The proposed demonstration process will take fine, lower-grade spodumene concentrate and further process it on site utilising renewable energy to create a low carbon, concentrated lithium salt, which can be further refined by others into lithium battery materials, or may potentially be used as direct feedstock for Lithium Iron Phosphate (LFP) cathode manufacture — LFP batteries being a key subset of China’s lithium ion battery supply and the battery of choice for the Tesla Model 3 in China.

At time of writing, they have a market cap of $3.2 billion, so they’re an ASX lithium giant at this stage.

As of late May, they also have cash of $112 million and debt of $142 million.

Bit light on cash by most standards, so a capital raise could be in the offing at some stage.

It’ll be interesting to see how that plays out.

There are of course many more opportunities in lithium and battery tech for you to look into.

These three are just a taster to get you started.

An exciting decade ahead

At the end of the day, like any mining venture, lithium miners are a risky proposition.

And yet with the tailwinds of the EV and renewables industry, it could be a very exciting place to park some of your speculative capital for the decade ahead.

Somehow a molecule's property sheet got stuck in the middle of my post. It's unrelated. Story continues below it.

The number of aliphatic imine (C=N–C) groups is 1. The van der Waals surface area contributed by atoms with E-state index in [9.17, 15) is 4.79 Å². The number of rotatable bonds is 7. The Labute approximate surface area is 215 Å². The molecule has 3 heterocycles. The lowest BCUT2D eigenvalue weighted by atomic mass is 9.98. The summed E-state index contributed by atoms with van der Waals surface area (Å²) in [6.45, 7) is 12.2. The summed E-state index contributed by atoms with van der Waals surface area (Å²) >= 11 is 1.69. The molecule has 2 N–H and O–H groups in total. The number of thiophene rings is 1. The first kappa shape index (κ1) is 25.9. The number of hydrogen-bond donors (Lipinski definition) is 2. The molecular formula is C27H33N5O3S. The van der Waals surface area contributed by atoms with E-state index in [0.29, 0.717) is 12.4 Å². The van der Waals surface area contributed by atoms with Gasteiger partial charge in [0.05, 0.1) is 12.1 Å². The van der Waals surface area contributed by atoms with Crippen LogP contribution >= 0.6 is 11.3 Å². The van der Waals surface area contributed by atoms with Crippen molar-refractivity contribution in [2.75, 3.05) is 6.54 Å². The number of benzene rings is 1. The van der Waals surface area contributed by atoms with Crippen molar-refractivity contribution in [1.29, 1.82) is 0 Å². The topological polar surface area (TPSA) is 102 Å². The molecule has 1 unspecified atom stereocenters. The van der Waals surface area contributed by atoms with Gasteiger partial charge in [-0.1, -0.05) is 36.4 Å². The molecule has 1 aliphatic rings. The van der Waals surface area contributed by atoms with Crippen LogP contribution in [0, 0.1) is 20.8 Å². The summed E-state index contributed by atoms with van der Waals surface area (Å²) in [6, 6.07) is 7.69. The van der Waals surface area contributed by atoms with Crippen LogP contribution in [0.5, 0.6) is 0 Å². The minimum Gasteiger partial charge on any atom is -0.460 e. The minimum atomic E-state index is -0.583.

These are just some of the opportunities you’ll read about in the free e-letter you just subscribed to, Money Morning.

We also write a specialist investment newsletter where we recommend exponential stocks in clean energy and many other exciting industries poised for strong growth ahead.

You can go here to find out more on that if you’re interested. We trust you will find it a very useful resource as an investor.

Good investing,

Ryan Dinse
Editor, Money Morning

Lachlann Tierney,
Analyst, Exponential Stock Investor

All content is © 2005–2021 Fat Tail Investment Research Pty Ltd All Rights Reserved

Fat Tail Investment Research Pty Ltd holds an Australian Financial Services Licence: 323 988. | ACN: 117 765 009 ABN: 33 117 765 009